Com Truise Has Seen Blade Runner 300 Times, Will Out Sci-Fi Your Ass

Charles Bergquist
Seth Haley has long been mesmerized by how people in the past once processed the future. As Com Truise (one of many musical aliases used by the 20-something from Princeton, NJ), Haley maps out "mid-fi, synth-wave, slow-motion funk" (his words) that's deeply smitten with science-fiction-heavy storytelling, sounds, and visuals that emulate aesthetics from the 1980s and, to a lesser extent, the 1970s and 1990s. His 2011 record Galactic Melt houses a plot that roughly follows the world's first android astronaut making his initial trip to space, with technobabble-fixated, futuristic-sounding titles--"Terminal," "Air Cal," "Flightwave," "Hyperlips"--augmenting the scenery. Melt is really one of those instances where you have to keep your senses prepped for minor story cues ahead of time for them to count (there's no way to trace it otherwise), but they do work well to flesh out the synthetic scenery when you hear about 'em. If you have any doubts regarding Haley's deep allegiance to the works in the genre from the Reagan years, you have any number of items for proof: Com Truise's palette of stargazing synths, the tripped-out geometry of Galactic Melt's cover art, or the Terminator-goes-gangster-noir clip for that record's "Brokendate."

Unsurprisingly, Haley is a devout sci-fi geek. In a 2011 interview with Digital in Berlin, one of the facts he shared about himself was "I watch Blade Runner once a week," which is pretty much all the reason we needed to chat with him about such subjects. Before Com Truise participates in a New Year's Eve show alongside RJD2 and Chrome Sparks at Gramercy Theatre on Monday night, the enthusiast of THX-1138, Neuromancer, Philip K. Dick, Boards of Canada, and Gary Numan shares his thoughts on the recent Alien prequel, where he stands on the critical Star Trek versus Star Wars issue, and how long he plans on scratching this niche.

What attracted you to science fiction in the first place, and what's kept you attached to it after all these years?
I think sometimes you're automatically born with something that you can't really explain. I've always been into computers from growing up and stuff like that. I lived in a small town, and my best friend got a computer a long time ago. We didn't have a computer as a family [until] a couple of years after he did so I would always go over to his house and come play on his computer. I just got really into computers that way, and when we finally got our own, you could barely get me off the thing. I think just doing that kind of stuff got me into science fiction for the most part.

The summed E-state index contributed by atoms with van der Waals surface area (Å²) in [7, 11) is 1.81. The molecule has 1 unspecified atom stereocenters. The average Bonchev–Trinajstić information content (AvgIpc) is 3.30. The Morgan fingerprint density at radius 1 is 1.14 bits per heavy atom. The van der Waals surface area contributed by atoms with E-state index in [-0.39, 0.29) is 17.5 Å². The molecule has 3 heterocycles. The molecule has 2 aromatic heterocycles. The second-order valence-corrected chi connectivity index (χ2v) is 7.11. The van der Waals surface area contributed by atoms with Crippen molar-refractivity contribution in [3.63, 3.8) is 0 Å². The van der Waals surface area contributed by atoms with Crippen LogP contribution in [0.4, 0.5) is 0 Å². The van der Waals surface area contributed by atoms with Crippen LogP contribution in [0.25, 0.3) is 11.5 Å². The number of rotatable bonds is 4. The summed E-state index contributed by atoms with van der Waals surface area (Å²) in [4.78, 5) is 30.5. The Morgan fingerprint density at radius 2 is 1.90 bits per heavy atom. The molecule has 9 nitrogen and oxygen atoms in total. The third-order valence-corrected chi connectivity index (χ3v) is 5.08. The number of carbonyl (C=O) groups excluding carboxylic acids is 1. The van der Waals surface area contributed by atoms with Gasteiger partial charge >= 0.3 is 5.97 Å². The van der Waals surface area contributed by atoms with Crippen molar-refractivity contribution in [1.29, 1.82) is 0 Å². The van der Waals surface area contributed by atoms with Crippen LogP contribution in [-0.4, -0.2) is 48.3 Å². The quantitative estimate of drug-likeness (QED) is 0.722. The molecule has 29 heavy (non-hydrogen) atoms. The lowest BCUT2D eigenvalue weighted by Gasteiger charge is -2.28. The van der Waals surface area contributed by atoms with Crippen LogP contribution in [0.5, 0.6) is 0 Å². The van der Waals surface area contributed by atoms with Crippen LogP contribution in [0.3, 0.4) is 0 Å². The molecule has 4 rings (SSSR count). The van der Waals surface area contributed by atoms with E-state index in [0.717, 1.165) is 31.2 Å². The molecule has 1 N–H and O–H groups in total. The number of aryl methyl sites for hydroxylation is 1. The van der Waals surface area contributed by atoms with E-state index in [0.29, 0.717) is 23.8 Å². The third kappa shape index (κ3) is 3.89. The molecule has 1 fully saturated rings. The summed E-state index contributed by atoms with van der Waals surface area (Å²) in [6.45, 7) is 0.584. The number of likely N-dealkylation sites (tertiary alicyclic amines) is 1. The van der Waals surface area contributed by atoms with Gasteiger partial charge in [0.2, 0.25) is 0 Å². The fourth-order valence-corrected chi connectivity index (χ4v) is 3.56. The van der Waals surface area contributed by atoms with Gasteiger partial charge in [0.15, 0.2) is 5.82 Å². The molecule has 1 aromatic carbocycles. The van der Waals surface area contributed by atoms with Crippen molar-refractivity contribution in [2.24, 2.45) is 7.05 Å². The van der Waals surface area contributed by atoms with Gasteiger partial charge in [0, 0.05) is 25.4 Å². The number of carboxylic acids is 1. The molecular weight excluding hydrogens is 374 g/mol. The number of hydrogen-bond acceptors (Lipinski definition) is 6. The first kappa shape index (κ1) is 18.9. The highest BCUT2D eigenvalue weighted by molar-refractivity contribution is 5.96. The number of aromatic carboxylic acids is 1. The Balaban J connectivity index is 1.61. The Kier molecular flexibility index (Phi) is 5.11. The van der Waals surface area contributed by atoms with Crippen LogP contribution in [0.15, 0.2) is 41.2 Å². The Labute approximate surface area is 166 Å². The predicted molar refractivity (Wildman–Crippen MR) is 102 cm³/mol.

I can just remember seeing movies on TV like Alien and Terminator and stuff like that, and I felt like that was me. That was something that I could really relate to for the most part, as it made me feel normal to like, you know what I mean? I never had a problem with telling people science fiction is my favorite genre. The exact moment when it started, I'm not sure. When I first really got into music, the first band I ever really loved was Nine Inch Nails. I consider it industrial kind of music. The sounds in that music and the correlation between the sounds in those types of films connected themselves, and I just was automatically drawn towards it from listening to that kind of music. I can't really pinpoint what got me into it, [but it involved] watching films and playing Nintendo. We had this NASA game. I don't remember the exact title of it. It might be in the house somewhere. It's literally the hardest game ever.

It was a strategy game for the first Nintendo system. I don't know if it was NASA, but it was a space shuttle game. When I think back, it was the most boring game probably ever, but for some reason, I loved it. I don't think I ever made it past, like, level five. The shuttle would launch and you had to do all the pitching and rolling. You had all these lines that would go across the screen; you had to stop exactly in the middle, but they were moving so fast. It was not fair, but it just kept me sucked in 'cause I always wanted to get further and see what the game was all about, but you always had to do all that space shuttle stuff. I can't remember the exact title.

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